Sew DIY Patterns is one of the generous prize sponsors for the #MyMakesForTheMonth Sewing Challenge that I host on Instagram. Its a fun challenge were sewists can share their makes at the end of each month and connect with the sewing community. To show my support for Sew DIY Patterns I decided to make the Lou Box Dress.
The first thing I have to say is that this dress has the best name ever! The second thing you need to know is it is a fantastic dress to make and it will be a great addition to your capsule wardrobe choices. The dress is a nice weekend sew and it is a great pattern if you are a beginner sewer. As an advanced sewer, I appreciated the simplicity of the pattern as well as the subtle details and the versatility of choice that the different pattern options offer.
I choose to make the dress in a woven chambray but there are instructions for creating the dress in a knit fabric as well( Lou Box Dress 2). The main bodice is the same but the pattern pieces for the neck binding and sleeve binding are different depending on your fabric choice and there is a really nice ribbing option for the hem on the knit dress.
The finished dress has a lot of ease (10 inches) so I chose to size down from my regular size 16 based on the bust measurements to a size 14- this still allowed for several inches of ease through out the arm and shoulder area. Since the dress is designed to be very roomy and I am not large through the hip I graded down from a 14 to a size 8 through the hip otherwise there was simply too much material and the curve of the hip design in the pattern didn't work for my shape, or lack there of. I simply drew a straight line from the under arm down to the hem, eliminating all of the hip curve.
I really liked the neck binding on this dress and how easy it was to attach. The binding strip pattern piece is cut on the bias ( placed at a 45degree angle to the grain of the fabric) to allow for stretch as you sew it to the neckline. As my fabric has a subtle stripe in the chambray the angle of the bias binding offered a nice diagonal stripe on the bias which is adds a nice contrast to the neck line. I placed the seam that joins the two bias strips right at the center so the reversal of the stripes became ornamental.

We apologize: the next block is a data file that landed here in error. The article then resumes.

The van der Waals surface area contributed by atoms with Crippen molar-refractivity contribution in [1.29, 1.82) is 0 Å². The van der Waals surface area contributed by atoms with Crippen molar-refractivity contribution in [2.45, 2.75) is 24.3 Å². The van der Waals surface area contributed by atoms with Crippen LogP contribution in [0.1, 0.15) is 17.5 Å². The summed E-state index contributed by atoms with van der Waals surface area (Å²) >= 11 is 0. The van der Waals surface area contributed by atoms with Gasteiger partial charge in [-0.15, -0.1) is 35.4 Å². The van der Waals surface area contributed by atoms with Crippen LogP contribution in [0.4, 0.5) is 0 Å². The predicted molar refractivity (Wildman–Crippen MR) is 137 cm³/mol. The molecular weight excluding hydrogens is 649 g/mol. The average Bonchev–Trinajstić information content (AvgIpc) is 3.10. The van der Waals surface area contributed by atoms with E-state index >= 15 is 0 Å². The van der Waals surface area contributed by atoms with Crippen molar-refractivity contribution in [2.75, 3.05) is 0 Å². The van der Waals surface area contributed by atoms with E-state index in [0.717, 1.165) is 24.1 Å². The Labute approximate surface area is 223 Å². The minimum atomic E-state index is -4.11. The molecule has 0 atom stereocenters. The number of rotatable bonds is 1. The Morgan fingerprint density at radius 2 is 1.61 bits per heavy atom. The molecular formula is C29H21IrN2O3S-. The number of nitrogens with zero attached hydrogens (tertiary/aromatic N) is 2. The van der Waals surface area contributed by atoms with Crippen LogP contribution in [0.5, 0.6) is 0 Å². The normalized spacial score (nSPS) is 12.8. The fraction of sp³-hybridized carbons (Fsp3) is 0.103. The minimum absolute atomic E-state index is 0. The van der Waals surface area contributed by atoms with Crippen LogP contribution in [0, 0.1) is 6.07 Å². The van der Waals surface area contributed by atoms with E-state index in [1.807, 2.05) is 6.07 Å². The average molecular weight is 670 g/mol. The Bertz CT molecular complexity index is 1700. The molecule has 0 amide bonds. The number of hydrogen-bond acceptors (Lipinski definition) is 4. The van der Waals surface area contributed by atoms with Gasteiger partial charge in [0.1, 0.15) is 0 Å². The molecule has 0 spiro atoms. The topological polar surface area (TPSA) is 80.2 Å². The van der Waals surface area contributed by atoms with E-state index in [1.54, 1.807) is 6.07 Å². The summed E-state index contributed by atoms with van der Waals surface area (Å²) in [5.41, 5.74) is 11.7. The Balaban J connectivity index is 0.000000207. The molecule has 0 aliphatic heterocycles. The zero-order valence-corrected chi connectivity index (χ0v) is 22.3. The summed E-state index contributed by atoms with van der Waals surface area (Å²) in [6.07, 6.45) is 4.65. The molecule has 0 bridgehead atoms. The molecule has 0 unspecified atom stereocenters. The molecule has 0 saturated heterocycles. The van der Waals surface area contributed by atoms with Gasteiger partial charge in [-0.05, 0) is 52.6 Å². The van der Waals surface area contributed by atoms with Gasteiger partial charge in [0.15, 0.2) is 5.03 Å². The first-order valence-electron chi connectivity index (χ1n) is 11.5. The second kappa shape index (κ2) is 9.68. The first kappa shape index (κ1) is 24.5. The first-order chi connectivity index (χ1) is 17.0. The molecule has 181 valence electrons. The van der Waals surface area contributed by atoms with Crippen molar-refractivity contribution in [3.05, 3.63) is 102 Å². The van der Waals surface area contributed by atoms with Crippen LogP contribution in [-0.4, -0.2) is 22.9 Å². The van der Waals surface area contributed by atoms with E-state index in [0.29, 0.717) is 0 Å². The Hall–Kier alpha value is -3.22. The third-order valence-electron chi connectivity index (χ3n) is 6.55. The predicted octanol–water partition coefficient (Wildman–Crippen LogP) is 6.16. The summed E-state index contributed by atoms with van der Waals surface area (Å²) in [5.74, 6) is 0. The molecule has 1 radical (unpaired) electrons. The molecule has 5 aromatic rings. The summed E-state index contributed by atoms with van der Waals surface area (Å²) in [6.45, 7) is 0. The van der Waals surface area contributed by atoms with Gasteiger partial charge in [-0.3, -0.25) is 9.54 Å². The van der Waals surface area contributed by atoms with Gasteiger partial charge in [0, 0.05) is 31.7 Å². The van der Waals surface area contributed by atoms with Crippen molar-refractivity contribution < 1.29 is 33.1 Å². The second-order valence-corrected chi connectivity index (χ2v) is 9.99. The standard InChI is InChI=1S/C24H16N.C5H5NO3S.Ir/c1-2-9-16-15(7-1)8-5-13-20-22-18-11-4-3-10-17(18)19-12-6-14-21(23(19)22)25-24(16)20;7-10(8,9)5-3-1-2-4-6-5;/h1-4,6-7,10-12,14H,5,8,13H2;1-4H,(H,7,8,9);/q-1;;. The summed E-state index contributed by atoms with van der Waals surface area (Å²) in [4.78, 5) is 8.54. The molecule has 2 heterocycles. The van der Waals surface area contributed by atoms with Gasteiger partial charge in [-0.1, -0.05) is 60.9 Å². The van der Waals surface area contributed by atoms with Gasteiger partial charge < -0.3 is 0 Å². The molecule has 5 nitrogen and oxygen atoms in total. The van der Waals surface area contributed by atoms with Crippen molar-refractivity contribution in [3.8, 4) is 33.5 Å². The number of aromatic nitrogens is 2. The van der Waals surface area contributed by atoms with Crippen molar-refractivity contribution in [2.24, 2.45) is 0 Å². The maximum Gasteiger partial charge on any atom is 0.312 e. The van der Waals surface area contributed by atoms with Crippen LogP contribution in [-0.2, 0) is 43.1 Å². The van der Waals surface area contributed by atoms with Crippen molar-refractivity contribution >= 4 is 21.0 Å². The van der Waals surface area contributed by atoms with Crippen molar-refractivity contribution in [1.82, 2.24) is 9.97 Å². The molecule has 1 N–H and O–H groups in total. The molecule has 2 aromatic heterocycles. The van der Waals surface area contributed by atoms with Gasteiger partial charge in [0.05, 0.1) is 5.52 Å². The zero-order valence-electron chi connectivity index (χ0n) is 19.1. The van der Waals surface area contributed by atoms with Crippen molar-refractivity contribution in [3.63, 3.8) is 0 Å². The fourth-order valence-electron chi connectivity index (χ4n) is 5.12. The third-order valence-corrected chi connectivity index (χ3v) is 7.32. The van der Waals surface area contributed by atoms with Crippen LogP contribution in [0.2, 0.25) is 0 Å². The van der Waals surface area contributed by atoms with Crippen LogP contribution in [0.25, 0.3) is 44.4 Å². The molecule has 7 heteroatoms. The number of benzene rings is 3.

There is an option to create a button loop at the back of the dress. If you have never created a button loop before this is a great way to learn. When you are sewing a small piece of fabric like a loop it is a great idea to use a bit of tissue paper underneath the loop as you sew. The tissue adds just enough structure to prevent the loop ends from being pulled down into the feed dogs and getting tangled or torn. Simply pin the loop to the tissue, stitch the edge, then tear the tissue away when you are done. Its a quick, easy solution to creating a perfect loop. If you have a certain button in mind, make sure the loop is big enough for the button to pass through, if you need a bigger loop simply lengthen the pattern piece.
Once you have the loop created you will need to turn it right-side out. I suggest using a loop turner to do this. Loop turners are especially handy with small loops but they can be really useful for turning straps and belts as well. There is a small hook on the end that you simply hook into the stitching then pull the loop turner down so the loop turns into itself.
Sometimes getting the loop started can take a bit of fiddling but once it starts you will pull it through quite quickly.
For the pockets I choose the front patch pockets instead of the invisible side pockets. I cut the pocket pattern pieces out with the stripes going horizontally for contrast. These particular pockets are actually sewn into the side seam. Pin your pocket into place and top
stitch around the edges, I also stitched along the side of the pocket that is sewn into the seam to keep the pocket in place when you sew the side seams together.
The sleeve cuff offered another option for a contrast in striping. I cut the cuff out so that the stripe ran perpendicular to the dress stripe. Again, a subtle design change for this dress but a fun way to define the elements of the pattern.
You final step to finishing the dress is to add the hem interfacing. The hemline of the Lou Box Dress offers a wonderful curved front edge that is slightly shorter then the back hemline. This is one of the first dressed that I have not had to lengthen at all. It is definitely a patter for a tall person which is such a treat. If you do need to lengthen or shorten the dress, use the marks on the pattern piece half way down the bodice so that you preserve the design of the hemline. I had trouble getting the facing to lie flat when I turned up the hem, if this is the case for your fabric, simply clip the center of the front facing curve and it will lay flat.
This picture shows the interfacing attached, the under side pressed and ready for under stitching, understitching during and after, then pressing with a tailor's clapper and a wool mat for a perfect finish.
I highly recommend the Lou Box Dress pattern. Not only does this dress have the best name ever, it is a fun versatile pattern to sew. It is a comfortable, classic addition to your wardrobe. I know that I will be making another Lou Box Dress for the fall in a heavier fabric after all.... there is Sew Much To Design.